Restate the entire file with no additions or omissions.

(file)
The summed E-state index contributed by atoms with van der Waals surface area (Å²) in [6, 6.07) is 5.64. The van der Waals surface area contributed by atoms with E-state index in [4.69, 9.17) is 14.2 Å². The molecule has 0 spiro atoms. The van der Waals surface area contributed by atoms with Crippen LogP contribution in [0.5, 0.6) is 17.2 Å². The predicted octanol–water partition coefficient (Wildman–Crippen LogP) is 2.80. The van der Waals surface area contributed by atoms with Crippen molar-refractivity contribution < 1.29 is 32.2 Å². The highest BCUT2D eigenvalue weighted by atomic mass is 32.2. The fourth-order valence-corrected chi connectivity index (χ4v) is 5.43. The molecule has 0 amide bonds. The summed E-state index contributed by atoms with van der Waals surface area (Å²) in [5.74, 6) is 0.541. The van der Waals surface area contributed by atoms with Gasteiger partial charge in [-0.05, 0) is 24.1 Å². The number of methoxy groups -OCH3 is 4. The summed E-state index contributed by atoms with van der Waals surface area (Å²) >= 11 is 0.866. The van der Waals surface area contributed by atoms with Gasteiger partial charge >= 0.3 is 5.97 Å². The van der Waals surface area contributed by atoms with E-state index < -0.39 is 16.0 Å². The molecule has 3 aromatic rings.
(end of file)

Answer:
The summed E-state index contributed by atoms with van der Waals surface area (Å²) in [6, 6.07) is 5.64. The van der Waals surface area contributed by atoms with E-state index in [4.69, 9.17) is 14.2 Å². The molecule has 0 spiro atoms. The van der Waals surface area contributed by atoms with Crippen LogP contribution in [0.5, 0.6) is 17.2 Å². The predicted octanol–water partition coefficient (Wildman–Crippen LogP) is 2.80. The van der Waals surface area contributed by atoms with Crippen molar-refractivity contribution < 1.29 is 32.2 Å². The highest BCUT2D eigenvalue weighted by atomic mass is 32.2. The fourth-order valence-corrected chi connectivity index (χ4v) is 5.43. The molecule has 0 amide bonds. The summed E-state index contributed by atoms with van der Waals surface area (Å²) in [5.74, 6) is 0.541. The van der Waals surface area contributed by atoms with Gasteiger partial charge in [-0.05, 0) is 24.1 Å². The number of methoxy groups -OCH3 is 4. The summed E-state index contributed by atoms with van der Waals surface area (Å²) >= 11 is 0.866. The van der Waals surface area contributed by atoms with Gasteiger partial charge >= 0.3 is 5.97 Å². The van der Waals surface area contributed by atoms with E-state index < -0.39 is 16.0 Å². The molecule has 3 aromatic rings.